Look up a word

  • Dictionary
  • Thesaurus
Please submit a word or phrase above.
Print this page

Print this page

Why can't I print more than one page at a time?

Full screen

matching results for page

    Questia reader help

    How to highlight and cite specific passages

    1. Click or tap the first word you want to select.
    2. Click or tap the last word you want to select, and you’ll see everything in between get selected.
    3. You’ll then get a menu of options like creating a highlight or a citation from that passage of text.

    OK, got it!

    Cited passage

    Citations are available only to our active members.
    Sign up now to cite pages or passages in MLA, APA and Chicago citation styles.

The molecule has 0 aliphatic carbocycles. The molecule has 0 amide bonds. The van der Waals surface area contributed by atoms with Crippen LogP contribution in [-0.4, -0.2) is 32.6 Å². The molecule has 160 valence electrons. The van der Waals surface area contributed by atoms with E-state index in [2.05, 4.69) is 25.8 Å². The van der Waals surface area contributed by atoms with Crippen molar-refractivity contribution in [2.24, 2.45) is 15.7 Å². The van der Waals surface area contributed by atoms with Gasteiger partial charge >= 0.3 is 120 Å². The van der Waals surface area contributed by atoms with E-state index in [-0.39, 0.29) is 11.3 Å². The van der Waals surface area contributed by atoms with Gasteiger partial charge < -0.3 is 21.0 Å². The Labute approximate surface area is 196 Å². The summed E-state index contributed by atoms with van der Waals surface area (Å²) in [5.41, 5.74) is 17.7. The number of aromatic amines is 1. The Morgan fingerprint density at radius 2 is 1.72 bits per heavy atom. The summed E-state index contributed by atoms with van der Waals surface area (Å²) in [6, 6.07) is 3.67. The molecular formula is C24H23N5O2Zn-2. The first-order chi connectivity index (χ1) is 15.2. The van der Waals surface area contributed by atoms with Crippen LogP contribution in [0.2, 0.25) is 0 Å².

"Portraying himself as an honest, ordinary person helped Lincoln identify with his audiences." (Einhorn, 1992, p. 25).

    "Portraying himself as an honest, ordinary person helped Lincoln identify with his audiences." (Einhorn 25)

    "Portraying himself as an honest, ordinary person helped Lincoln identify with his audiences."1

    1. Lois J. Einhorn, Abraham Lincoln, the Orator: Penetrating the Lincoln Legend (Westport, CT: Greenwood Press, 1992), 25,

    Cited passage

    Thanks for trying Questia!

    Please continue trying out our research tools, but please note, full functionality is available only to our active members.

    Your work will be lost once you leave this Web page.

    For full access in an ad-free environment, sign up now for a FREE, 1-day trial.

    Already a member? Log in now.